27 June 2010

Of fish flakes and unfulfilled promise

I don't understand how a weekend with such promise can yield such mediocre results. After a lovely summer morning at the market on Saturday, I came home with big plans for cherries, for strawberries, for apricots. Out came the ingredients for clafoutis: boom. The cherries are bad. I don't know if it's due to all the cold and rain this spring up north, but cherries have been nothing but unfulfilled promise this year.

No matter, thought I—let's get to work with that half-flat of strawberries for a big batch of jam: foiled again. Some tricky farmer had layered beautiful specimens of late-season berries about halfway down—as far as I can pick through a box before I move from "thoughtful and concerned about her purchase" to "that, ahem, eccentric lady who fingers all the food"—leaving the bottom of the box with sad, slightly mushy, sometimes moldy individuals. A strawberry should never have such a lowly death.

All was not lost in the realm of summer fruit—I salvaged enough for a small batch of jam, and they are macerating in the fridge as I type. And the apricots, disappointing though their peers have been this June, are hanging out in the fruit bowl, fragrant and brimming with possibility.

Meanwhile, I contented myself with yet more Asian food for dinner:

I bought some dashi the other day when I was making tendon (tempura rice bowls), and there was a picture of a lovely little bowl of miso soup on the package. I set some seaweed to soaking, put some rice on, and 20 minutes later I had a meal.

Dashi is a Japanese stock most commonly made from kombu (a type of kelp) and dried bonito flakes. If I remember correctly, dashi was the first thing identified as tasting of umami, and that can't be a bad thing. While I normally like to make my stock at home whenever possible, the prepackaged stuff - I prefer the tubs of paste, very similar to demiglace, that live in the refrigerator - is pretty darned good, and a lot easier.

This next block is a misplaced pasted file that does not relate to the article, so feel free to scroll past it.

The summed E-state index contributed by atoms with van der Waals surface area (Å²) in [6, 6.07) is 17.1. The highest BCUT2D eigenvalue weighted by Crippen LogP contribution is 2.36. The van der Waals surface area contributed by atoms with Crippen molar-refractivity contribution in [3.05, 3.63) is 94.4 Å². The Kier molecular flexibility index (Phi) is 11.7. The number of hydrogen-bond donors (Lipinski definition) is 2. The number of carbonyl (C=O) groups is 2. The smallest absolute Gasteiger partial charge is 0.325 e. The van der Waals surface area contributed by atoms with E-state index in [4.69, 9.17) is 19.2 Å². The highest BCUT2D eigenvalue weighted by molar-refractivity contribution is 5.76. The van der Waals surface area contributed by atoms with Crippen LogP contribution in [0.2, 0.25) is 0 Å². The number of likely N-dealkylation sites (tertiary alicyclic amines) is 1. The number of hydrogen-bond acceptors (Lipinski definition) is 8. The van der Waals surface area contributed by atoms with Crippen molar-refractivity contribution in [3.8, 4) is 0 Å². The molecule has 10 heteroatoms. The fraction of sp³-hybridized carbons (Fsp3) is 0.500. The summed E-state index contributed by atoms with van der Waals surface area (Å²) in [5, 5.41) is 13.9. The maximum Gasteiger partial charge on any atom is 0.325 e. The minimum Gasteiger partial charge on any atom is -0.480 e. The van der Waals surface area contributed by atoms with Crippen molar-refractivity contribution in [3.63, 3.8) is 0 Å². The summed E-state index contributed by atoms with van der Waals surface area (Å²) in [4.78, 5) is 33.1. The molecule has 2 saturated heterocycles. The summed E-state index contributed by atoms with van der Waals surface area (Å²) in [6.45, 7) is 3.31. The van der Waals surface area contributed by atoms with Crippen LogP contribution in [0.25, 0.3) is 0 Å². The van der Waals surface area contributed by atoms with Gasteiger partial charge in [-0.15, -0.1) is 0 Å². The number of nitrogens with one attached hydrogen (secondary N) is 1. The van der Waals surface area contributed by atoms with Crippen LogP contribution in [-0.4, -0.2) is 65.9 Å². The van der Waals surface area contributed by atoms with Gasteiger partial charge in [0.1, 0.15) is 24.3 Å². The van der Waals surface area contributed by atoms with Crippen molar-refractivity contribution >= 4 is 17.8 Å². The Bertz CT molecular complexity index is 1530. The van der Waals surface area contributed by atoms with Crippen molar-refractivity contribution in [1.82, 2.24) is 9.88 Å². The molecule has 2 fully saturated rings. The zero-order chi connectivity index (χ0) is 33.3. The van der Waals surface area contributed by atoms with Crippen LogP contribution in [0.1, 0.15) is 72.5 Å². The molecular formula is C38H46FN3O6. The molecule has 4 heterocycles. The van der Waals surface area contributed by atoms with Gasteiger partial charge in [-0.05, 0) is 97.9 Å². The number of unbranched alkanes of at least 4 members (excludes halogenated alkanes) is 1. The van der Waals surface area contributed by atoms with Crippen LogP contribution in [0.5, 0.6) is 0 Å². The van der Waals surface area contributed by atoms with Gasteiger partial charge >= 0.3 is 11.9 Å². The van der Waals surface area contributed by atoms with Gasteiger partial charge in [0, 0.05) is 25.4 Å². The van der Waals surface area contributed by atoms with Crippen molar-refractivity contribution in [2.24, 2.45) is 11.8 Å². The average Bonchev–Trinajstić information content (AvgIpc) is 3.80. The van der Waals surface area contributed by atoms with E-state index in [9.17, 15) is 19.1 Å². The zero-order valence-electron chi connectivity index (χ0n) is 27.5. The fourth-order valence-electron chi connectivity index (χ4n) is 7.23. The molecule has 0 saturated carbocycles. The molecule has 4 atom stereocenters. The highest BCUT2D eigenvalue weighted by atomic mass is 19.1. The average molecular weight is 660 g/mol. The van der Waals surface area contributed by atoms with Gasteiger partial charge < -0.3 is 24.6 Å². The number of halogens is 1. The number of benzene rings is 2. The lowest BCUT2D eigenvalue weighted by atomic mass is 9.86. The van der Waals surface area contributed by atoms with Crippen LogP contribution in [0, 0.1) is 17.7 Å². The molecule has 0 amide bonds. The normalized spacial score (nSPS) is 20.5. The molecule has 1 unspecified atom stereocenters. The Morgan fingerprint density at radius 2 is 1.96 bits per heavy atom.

Super-Quick Miso Soup
Note: upon rereading, this post was unclear ... dashi is a stock made from kombu and bonito. The paste listed below is dashi-flavored miso (fermented soybean paste). If you have dashi on hand, which I sometimes do, you can replace the water with dashi and use plain miso. However, I like to keep dashi-flavored miso on hand for particularly lazy days.

1 qt water
3 T wakame (a type of dried seaweed)
1/4 C dashi miso (if using paste; usually about 1 oz of dry powders)
6 oz firm tofu, cut into half-inch cubes
1 scallion, finely sliced

Bring the water to boil in a a medium saucepan. Meanwhile, use kitchen shears to cut the wakame pieces into small bits. They expand a lot when reconstituted, so make them no more than 1/2" long. Place in a small bowl and cover with warm water for about ten minutes.

When the water is boiling, add the dashi and stir gently until completely dissolved. Add the tofu pieces and return the mixture to a boil.

When the wakame is a rich green color, drain and take a quick look to make sure you didn't miss any big pieces. Add, with the scallions, to the soup and heat for 2-4 minutes. Stir well before serving, as the stock will settle quickly.

Serve by itself, for a very light lunch, or with steamed rice and gyoza for a full meal. It's also a great way to fill out a meal of store bought sushi.

Serves 2-4

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